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The following was written for LDS Church Magazines by Bethany Bartholomew. To see the post on LDS.org, click here.
How do you study when you’re looking for answers to a spiritual question or even just trying to better understand the scriptures? I mean you—personally. Everyone has different study habits for school, but sometimes we forget that we can individualize our gospel study too. The next time you have a spiritual or doctrinal question, try some of these tips to figure out what might work best for you.
Create a List, Chart, or Map
Sometimes it’s helpful to visually organize your thoughts during gospel study by putting them into a list, chart, or map of some kind. Here is an example of the sort of chart someone could create when studying the epistles of Paul in the New Testament. You can create a list, chart, or map of your own using any format that helps you most. Get creative! Find fun ways to organize your gospel study.
With a companion?
Writing from … ?
Main topics of epistle
Example: 1 Timothy
Laodicea (see note at the end of 1 Timothy 6)
True doctrine, the Savior, prayer, faith and charity, leadership qualities, apostasy, caring for the poor, staying faithful, avoiding worldly riches
Record thoughts and impressions you receive during your scripture study in a study journal and review those thoughts often.
Write down your thoughts and impressions after your prayers, even if the impressions aren’t directly related to the topic you’re studying. See what the Spirit is teaching you over time.
Jot down your questions in a notebook, on your phone, or on a notepad by your bed to remind you and to help you keep thinking about what you’re learning every day.
3. Listen and Discuss
Talk to a parent or trusted leader. Work it out together. It might take a while, but you’ll both grow in the process.
Teach someone else. Take turns sharing what you do know. Discuss what you learned from each other.
Listen to scriptures or other LDS stories and resources out loud.
Search study helps in the scriptures and online (see below for a list of helpful LDS resources).
Search on LDS.org for videos and songs about what you’re studying.
Study context. Research the history or the chapters surrounding the topic or scripture you’re studying.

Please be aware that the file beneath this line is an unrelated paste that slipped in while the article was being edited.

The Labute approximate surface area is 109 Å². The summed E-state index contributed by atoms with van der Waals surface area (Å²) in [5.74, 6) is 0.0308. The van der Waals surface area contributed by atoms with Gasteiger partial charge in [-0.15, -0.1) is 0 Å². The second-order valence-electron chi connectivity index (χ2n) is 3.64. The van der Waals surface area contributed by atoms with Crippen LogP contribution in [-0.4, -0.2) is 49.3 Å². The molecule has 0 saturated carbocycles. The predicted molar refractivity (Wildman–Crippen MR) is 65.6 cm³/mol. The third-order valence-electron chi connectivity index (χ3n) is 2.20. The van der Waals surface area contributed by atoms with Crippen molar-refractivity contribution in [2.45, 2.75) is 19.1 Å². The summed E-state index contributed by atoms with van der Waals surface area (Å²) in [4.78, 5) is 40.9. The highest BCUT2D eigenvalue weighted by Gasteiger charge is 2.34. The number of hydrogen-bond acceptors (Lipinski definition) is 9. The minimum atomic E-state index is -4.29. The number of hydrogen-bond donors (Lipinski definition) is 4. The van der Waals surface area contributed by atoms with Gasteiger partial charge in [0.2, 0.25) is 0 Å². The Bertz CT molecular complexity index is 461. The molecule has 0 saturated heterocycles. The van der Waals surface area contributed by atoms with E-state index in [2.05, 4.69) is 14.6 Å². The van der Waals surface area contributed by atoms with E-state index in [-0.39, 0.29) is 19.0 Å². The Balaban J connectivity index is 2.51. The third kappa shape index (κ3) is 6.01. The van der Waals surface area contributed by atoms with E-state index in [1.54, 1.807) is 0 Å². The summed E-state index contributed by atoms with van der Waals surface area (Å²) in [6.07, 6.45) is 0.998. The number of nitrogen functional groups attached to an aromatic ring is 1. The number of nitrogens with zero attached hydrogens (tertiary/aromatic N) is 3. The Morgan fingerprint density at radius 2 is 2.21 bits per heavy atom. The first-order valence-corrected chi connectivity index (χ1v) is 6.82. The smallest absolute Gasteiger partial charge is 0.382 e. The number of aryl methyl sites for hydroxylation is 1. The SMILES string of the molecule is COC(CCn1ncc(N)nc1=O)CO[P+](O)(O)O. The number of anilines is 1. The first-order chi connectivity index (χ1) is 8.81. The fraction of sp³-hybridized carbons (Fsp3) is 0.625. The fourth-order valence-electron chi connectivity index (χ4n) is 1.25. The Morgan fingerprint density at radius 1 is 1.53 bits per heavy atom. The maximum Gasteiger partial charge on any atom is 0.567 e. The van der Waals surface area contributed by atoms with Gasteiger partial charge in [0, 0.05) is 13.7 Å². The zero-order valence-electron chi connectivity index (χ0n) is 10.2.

Let Study Helps Help You
There are a lot of valuable resources available in the scriptures and online to help you as you study important topics. Here’s a list of some of the resources available to you and where to find them:
In the Scriptures
Guide to the Scriptures
Bible Chronology (events from the Old and New Testaments put into chronological order with approximate dates)
Harmony of the Gospels (stories about the Savior from the Gospels of Matthew, Mark, Luke, and John organized by events, places, and approximate dates)
Joseph SmithTranslation of the Bible
Maps and photographs
Gospel Topics (topics.lds.org)
Church history (history.lds.org)
Study helps (scriptures.lds.org)
Lessons and teaching resources (lds.org/go/41754a)
LDS Media Library (lds.org/media-library)
Help with challenges (lds.org/go/41754b)
Other Online Resources
Mormon Channel (mormonchannel.org)
Scriptures cited in general conference (scriptures.byu.edu)
Mormon Newsroom (mormonnewsroom.org)
Act out stories from the scriptures or other resources. How does putting yourself in that person’s shoes help you better understand what you’re studying? What would similar situations look like in your life?
Make a scripture chain that connects answers you find in the scriptures. (See below for an example.)
Make a Scripture study Chain
Sometimes it’s helpful to make a note of several scriptures that cover the same topic. Check the Guide to the Scriptures for scriptures that relate to the topic you are studying. Then use footnotes and context to link to scriptures with more information on the same subject. Write the scripture that comes next in the chain in the margin of the previous scripture and so on. You can also search for conference talks about a specific topic to help you in your research (see the topics list at conference.lds.org). The scripture study chain on the topic of hope is an example.
Scripture Study Chain
Scriptures about hope:
Start: Moroni 7:40
Talks about hope:
Bishop Dean M. Davies, “The Blessings of Worship,” Oct. 2016 general conference.
Elder Paul V. Johnson, “And There Shall Be No More Death,” Apr. 2016 general conference.
President Dieter F. Uchtdorf, “He Will Place You on His Shoulders and Carry You Home,” Apr. 2016 general conference.
Elder L. Whitney Clayton, “Choose to Believe,” Apr. 2015 general conference.
President Boyd K. Packer (1924–2015), “The Reason for Our Hope,” Oct. 2014 general conference.
President Henry B. Eyring, “A Priceless Heritage of Hope,” Apr. 2014 general conference.